Celtic coinage and rainbow cups
Use of coins was preceded by use of iron “hryvnia” of standard scales; in addition, barter was never abandoned. At time of their greatest development the Celts began to mint their own coins – the first coins used in Central Europe region. The Celts got to know coins earlier during their war campaigns in the 4th century BC and as mercenaries; but only from the third century, when production began to be higher than domestic consumption, need for their own coinage appeared. The main materials used were silver and gold (on Czech territory it was mostly gold; to the east, silver prevailed and on the west, the ratio was approximately balanced); copper, bronze, etc. were rarely used too. It is an interesting speculation that in Bohemia region (Stradonice oppidum), where there was lack of silver, Roman denarii served as its source for production of Celtic coins.
The oldest documented coins are from the 2nd century, the first coins mimic the Macedonian-Greek patterns – ie. staters and their parts (1/3, 1/8 and 1/24) according to staters of Alexander III of Macedonia weighing 8.4 to 8.6 gram with Greek inscriptions and depictions of Greek goddesses found on several places in Bohemia and Moravia; similar coins were found in the wider region too that had one side with depiction of a warrior and purity of gold up to 97%. On territory of modern-day France, there has been a major influence of Masillia (today Marseille), which used the Greek drachma from Asia Minor and later began to mint its own coins according to their pattern (motif of a head of a nymph and motif of a lion (later bull). Gradually more coins spread among the ordinary people, who began to use coins even among themselves, not only in international trade. International trade was initially oriented towards east and Greece, but with expansion of Rome the trade started to focus there – as reported by Cicero, “Not a single coin moves in the Gaul without record in the books of Roman citizens about it.” Gradually the taken motives became less clear and were replaced by Celtic artistic style. A common motif was a horse. Especially in earlier periods local Celtic names appear on coins (perhaps those are names of local chiefs). In Bohemia region, motif of a boar was common, also coiled dragon occurs (probably inspiration of the Scythians) or solar symbols.
So-called “rainbow cups” (according to their reflection after rain, when they appeared on freshly ploughed fields; their name may be also associated with superstition about treasure at end of a rainbow) occured in the first half of the last century BC. They are bowl-shaped gold coins. More Western type is found in regions from eastern France to Bohemia, especially in Bavaria, usually they are with motif of a coiled dragon on one side and on the other one with torques motif or similar. Just for example, there were about 1400 pieces of them found in Gagers archaeological site in Bavaria. The fineness of the gold used is lower, around 70%. Specific coins were found in the so-called podmokelský treasure (Czech Republic) in 1771 – there were allegedly about 5000 coins of purity of up to 90% and average weight of 7.45 gram, unfortunately most of them were remelted then. The second type of bowl-shaped coin next to the rainbow cups, found rather in the east, is called a shell stater or just gold shell; its fineness is up to 97% and weight about 6.5 grams, silver was used as well, embossed patterns on this type of coin are less clear and distinct.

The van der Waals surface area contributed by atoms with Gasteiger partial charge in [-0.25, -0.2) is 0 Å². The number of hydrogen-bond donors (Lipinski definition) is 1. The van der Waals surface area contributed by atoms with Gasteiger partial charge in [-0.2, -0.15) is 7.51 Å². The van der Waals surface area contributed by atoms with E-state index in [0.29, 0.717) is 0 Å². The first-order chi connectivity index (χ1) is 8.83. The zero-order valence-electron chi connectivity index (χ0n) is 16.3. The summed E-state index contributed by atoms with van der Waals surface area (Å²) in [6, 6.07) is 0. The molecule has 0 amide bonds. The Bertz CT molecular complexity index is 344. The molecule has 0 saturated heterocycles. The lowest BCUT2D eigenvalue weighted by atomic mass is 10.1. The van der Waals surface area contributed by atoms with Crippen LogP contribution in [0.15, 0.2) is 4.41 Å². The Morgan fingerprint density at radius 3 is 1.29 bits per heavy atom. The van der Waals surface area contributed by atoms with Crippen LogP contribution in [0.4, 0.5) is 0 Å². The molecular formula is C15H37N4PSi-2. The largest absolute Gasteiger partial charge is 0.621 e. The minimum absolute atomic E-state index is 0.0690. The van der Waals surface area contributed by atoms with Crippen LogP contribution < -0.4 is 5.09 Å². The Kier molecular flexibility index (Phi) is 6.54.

The youngest type of Celtic coins is large (about 17 grams) silver type called Biatec coined in the southwest of present-day Slovakia approximately between 75 – 50 BC. In addition to visual motifs, there are personal names in roman letters, most often Biatec or Biat, on the coins.
A question remains, who owned right to mint coins; perhaps individual rulers of tribes, maybe oppida (but oppidum could be a seat of a local ruler). Apparently each major manufacturing centre had this right and during exchange, value of the coin was determined after weighing it and determining quality of metal used.
Inserting coins into graves is very interesting, sometimes into mouth of the deceased, however in Bohemia these habits are not clearly documented. However, there was an interesting finding of Celtic coin type Athena – Alkis (1/8 stater) in a woman’s grave from the 10th century in Klecany near Prague; the coin was probably worn as an amulet around her neck.